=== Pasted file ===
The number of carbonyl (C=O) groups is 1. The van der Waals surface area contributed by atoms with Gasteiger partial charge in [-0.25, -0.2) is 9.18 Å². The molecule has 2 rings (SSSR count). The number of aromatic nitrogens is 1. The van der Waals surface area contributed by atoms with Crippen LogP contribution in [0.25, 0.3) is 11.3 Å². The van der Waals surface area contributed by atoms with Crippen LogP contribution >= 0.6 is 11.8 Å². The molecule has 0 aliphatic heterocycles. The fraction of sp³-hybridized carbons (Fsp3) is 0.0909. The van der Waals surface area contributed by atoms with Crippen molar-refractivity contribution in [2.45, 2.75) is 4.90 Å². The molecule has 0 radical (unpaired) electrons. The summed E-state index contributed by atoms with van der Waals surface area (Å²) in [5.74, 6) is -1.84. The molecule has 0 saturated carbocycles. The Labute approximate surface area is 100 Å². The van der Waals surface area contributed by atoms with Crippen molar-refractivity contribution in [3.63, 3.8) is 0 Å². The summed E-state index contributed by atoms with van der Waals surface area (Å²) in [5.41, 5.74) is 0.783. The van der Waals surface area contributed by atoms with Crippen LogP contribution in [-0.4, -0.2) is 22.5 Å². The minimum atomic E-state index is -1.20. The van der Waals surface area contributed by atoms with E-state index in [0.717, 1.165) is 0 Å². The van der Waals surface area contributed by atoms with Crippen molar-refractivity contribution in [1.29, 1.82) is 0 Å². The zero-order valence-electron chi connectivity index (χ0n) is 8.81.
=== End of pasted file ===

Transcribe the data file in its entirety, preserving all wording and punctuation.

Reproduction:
The number of carbonyl (C=O) groups is 1. The van der Waals surface area contributed by atoms with Gasteiger partial charge in [-0.25, -0.2) is 9.18 Å². The molecule has 2 rings (SSSR count). The number of aromatic nitrogens is 1. The van der Waals surface area contributed by atoms with Crippen LogP contribution in [0.25, 0.3) is 11.3 Å². The van der Waals surface area contributed by atoms with Crippen LogP contribution >= 0.6 is 11.8 Å². The molecule has 0 aliphatic heterocycles. The fraction of sp³-hybridized carbons (Fsp3) is 0.0909. The van der Waals surface area contributed by atoms with Crippen molar-refractivity contribution in [2.45, 2.75) is 4.90 Å². The molecule has 0 radical (unpaired) electrons. The summed E-state index contributed by atoms with van der Waals surface area (Å²) in [5.74, 6) is -1.84. The molecule has 0 saturated carbocycles. The Labute approximate surface area is 100 Å². The van der Waals surface area contributed by atoms with Crippen molar-refractivity contribution in [3.63, 3.8) is 0 Å². The summed E-state index contributed by atoms with van der Waals surface area (Å²) in [5.41, 5.74) is 0.783. The van der Waals surface area contributed by atoms with Crippen LogP contribution in [-0.4, -0.2) is 22.5 Å². The minimum atomic E-state index is -1.20. The van der Waals surface area contributed by atoms with E-state index in [0.717, 1.165) is 0 Å². The van der Waals surface area contributed by atoms with Crippen molar-refractivity contribution in [1.29, 1.82) is 0 Å². The zero-order valence-electron chi connectivity index (χ0n) is 8.81.